Reason #2: The Snowden Effect

On the day of the first big Snowden revelations, I wrote a post for Lawfare titled “The Verizon/Section 215 Order and the Clapper Mindset,” which wondered whether Clapper would have come out the same way after Snowden’s disclosures. As it concluded, “Justice Alito’s specific analysis aside, it’s the mindset that I just don’t get. Reasonable people can certainly disagree about the normative desirability (and, I dare say, legality) of the degree of governmental surveillance that is now underway. But can reasonable people really continue to disagree that this is the world in which we’re living?”

In addition to the technical clarification of the Clapper ruling that Wikimedia represents (described above), it also seems to be to be vindication of this idea–that, thanks to Snowden (and the uptick in government releases of de-classified materials that followed), we (and the federal courts) are now not nearly as naive about the powers and authorities that our government claims in this space–or as likely to dismiss claims such as those in this case as “speculative.” Here, there’s a direct nexus between what we learned from Snowden and the plausibility of the plaintiffs’ claims. It will be interesting to see if the same effect repeats itself in a context with a less-direct connection (e.g., a challenge to some secret use of military force). Either way, whatever you think of Edward Snowden, he had a lot to do with this ruling…

Reason #3: One (Big) Step Closer to Full Adversarial Litigation of the Legality of Upstream…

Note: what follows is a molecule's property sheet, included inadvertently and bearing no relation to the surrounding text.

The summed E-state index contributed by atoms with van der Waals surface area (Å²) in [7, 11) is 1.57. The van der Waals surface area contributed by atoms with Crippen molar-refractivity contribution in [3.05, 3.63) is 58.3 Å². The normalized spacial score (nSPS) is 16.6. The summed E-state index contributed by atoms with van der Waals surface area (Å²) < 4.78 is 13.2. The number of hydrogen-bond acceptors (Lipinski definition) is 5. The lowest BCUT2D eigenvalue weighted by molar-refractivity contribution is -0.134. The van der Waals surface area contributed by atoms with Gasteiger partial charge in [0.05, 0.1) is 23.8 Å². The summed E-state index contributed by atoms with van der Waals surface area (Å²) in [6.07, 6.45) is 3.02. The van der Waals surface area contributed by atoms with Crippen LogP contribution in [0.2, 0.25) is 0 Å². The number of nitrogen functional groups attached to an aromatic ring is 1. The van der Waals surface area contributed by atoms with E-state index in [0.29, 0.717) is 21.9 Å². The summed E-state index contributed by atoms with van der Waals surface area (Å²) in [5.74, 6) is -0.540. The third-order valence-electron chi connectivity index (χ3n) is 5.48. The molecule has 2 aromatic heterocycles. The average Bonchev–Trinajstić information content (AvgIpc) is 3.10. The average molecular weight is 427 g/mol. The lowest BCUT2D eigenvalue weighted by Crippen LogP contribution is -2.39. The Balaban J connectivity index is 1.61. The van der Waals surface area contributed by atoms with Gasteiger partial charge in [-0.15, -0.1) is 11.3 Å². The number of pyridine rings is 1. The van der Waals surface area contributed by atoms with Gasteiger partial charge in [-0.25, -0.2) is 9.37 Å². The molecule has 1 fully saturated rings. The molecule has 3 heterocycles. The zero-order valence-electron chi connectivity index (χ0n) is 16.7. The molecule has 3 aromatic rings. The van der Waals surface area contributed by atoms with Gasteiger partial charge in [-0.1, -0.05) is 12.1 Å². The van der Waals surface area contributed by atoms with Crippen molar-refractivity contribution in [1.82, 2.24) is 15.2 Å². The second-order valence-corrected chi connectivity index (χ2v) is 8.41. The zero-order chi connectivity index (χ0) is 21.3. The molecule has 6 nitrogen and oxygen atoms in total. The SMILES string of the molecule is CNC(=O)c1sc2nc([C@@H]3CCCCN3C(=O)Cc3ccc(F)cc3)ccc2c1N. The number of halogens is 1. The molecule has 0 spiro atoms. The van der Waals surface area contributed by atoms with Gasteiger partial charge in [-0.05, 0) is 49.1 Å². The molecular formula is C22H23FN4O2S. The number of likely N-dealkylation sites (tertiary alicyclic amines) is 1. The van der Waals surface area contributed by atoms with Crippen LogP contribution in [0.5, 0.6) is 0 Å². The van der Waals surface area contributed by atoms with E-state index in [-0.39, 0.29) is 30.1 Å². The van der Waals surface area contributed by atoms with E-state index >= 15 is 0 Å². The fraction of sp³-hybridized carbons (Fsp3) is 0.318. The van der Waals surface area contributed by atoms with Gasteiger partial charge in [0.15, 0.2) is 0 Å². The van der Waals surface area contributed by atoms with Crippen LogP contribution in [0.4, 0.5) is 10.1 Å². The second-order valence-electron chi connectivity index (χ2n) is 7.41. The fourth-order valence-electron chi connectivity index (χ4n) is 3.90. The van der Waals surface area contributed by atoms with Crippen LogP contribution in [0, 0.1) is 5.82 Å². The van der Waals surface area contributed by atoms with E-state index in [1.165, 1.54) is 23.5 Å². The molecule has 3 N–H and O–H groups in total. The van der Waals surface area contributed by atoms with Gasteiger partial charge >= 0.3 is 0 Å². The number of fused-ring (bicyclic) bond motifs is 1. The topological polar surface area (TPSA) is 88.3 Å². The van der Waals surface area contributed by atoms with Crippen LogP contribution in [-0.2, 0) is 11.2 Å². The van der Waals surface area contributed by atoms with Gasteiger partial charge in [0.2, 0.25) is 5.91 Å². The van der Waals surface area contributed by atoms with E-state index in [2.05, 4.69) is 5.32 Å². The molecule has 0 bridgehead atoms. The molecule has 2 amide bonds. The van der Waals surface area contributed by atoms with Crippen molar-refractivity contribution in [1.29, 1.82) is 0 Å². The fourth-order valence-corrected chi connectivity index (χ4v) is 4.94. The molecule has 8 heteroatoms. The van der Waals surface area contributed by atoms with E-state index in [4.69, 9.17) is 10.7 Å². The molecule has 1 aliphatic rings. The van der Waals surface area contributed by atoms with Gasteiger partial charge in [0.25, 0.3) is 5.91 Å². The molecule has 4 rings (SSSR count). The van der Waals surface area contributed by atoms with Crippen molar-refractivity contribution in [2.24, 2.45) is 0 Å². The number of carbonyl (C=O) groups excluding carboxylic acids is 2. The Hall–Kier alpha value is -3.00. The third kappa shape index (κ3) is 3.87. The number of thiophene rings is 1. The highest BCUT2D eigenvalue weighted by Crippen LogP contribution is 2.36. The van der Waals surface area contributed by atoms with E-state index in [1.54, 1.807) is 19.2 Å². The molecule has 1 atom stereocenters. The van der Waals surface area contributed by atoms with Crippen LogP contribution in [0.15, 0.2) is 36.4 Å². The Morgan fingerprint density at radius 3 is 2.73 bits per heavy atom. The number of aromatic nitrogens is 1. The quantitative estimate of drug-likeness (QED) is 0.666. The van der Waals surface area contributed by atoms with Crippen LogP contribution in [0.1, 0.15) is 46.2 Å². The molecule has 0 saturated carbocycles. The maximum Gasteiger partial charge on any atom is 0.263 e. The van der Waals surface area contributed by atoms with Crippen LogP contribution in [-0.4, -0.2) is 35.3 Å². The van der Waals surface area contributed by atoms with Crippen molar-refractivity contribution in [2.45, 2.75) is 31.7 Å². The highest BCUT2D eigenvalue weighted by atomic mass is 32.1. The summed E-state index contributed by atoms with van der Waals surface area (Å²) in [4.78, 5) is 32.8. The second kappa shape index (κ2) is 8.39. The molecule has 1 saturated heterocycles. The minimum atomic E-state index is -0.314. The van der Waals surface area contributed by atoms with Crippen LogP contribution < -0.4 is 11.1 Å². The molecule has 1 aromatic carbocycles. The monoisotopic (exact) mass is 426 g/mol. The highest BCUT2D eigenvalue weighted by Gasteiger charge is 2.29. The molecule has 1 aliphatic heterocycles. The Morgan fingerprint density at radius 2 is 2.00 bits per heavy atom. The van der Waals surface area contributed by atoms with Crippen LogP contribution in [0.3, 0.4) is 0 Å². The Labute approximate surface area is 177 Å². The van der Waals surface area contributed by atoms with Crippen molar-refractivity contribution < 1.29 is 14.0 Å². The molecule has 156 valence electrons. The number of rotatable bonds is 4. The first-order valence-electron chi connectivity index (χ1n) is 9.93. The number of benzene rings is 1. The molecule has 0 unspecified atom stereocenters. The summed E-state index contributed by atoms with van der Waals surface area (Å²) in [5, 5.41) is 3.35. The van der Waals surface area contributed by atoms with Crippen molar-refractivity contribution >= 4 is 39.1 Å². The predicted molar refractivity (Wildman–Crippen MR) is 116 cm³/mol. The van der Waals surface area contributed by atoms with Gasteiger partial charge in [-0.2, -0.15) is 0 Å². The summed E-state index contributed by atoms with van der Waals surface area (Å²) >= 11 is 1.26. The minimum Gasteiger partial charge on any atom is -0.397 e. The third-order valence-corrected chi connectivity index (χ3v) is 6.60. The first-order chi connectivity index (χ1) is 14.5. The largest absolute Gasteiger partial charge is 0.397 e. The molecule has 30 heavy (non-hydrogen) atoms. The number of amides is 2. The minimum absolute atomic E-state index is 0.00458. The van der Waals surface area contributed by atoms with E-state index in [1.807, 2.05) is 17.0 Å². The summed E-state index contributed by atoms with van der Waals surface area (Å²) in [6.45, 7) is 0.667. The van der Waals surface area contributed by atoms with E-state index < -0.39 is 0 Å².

As noted above, we’re still a ways off from reaching the merits of the plaintiffs’ challenge to upstream. For starters, the government could well seek to take this ruling up to the Supreme Court (where, just to be clear, it is 8-for-8 in getting cert. granted to review adverse lower-court decisions in civil suits arising out of post-September 11 counterterrorism policies). And even if it doesn’t pursue Supreme Court review (or doesn’t obtain it), there’s still the shadow of the state secrets privilege looming over the discovery that would otherwise follow on remand. But standing had been, to date, the biggest obstacle to meaningful civil litigation challenging upstream (and the few encounters with upstream in the context of motions to suppress in criminal cases have been, to put it charitably, under-convincing in their analyses).

And just to be clear, some of the merits questions arising from upstream are quite significant (and their answers are hardly obvious), especially if the Supreme Court is not as convinced of the continuing viability of the third-party doctrine and/or the scope of the “incidental collection” exception as the FISA Court has been. Given that section 702 is set to expire on December 31, and that the re-authorization conversation is already underway, inserting meaningful judicial consideration into the mix should help to make the legislative debate more interesting–and, hopefully, help to make all of us better informed.

Credit: Patrick Smith / Getty Images 

About the Author(s)

Steve Vladeck

Co-Editor-in-Chief of Just Security and Professor of Law at the University of Texas School of Law. Follow him on Twitter (@steve_vladeck).